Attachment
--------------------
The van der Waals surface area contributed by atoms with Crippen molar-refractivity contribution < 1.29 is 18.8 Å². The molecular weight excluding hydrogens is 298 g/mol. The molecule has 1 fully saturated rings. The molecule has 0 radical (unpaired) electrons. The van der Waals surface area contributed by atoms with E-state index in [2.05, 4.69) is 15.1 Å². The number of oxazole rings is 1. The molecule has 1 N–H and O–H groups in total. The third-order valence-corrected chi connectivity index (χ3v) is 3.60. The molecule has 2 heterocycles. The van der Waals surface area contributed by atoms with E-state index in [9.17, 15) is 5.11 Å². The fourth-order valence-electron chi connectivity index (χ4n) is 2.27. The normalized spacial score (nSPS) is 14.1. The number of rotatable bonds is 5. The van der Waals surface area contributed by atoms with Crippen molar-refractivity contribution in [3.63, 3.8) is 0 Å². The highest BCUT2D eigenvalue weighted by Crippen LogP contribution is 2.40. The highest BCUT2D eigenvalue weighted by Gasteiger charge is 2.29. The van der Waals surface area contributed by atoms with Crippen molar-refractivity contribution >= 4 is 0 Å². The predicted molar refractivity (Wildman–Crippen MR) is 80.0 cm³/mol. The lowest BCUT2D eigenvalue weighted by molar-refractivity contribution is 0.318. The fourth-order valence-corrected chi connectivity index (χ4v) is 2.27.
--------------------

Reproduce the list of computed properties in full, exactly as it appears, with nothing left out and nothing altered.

The van der Waals surface area contributed by atoms with Crippen molar-refractivity contribution < 1.29 is 18.8 Å². The molecular weight excluding hydrogens is 298 g/mol. The molecule has 1 fully saturated rings. The molecule has 0 radical (unpaired) electrons. The van der Waals surface area contributed by atoms with E-state index in [2.05, 4.69) is 15.1 Å². The number of oxazole rings is 1. The molecule has 1 N–H and O–H groups in total. The third-order valence-corrected chi connectivity index (χ3v) is 3.60. The molecule has 2 heterocycles. The van der Waals surface area contributed by atoms with E-state index in [9.17, 15) is 5.11 Å². The fourth-order valence-electron chi connectivity index (χ4n) is 2.27. The normalized spacial score (nSPS) is 14.1. The number of rotatable bonds is 5. The van der Waals surface area contributed by atoms with Crippen molar-refractivity contribution in [3.63, 3.8) is 0 Å². The highest BCUT2D eigenvalue weighted by Crippen LogP contribution is 2.40. The highest BCUT2D eigenvalue weighted by Gasteiger charge is 2.29. The van der Waals surface area contributed by atoms with Crippen molar-refractivity contribution >= 4 is 0 Å². The predicted molar refractivity (Wildman–Crippen MR) is 80.0 cm³/mol. The lowest BCUT2D eigenvalue weighted by molar-refractivity contribution is 0.318. The fourth-order valence-corrected chi connectivity index (χ4v) is 2.27.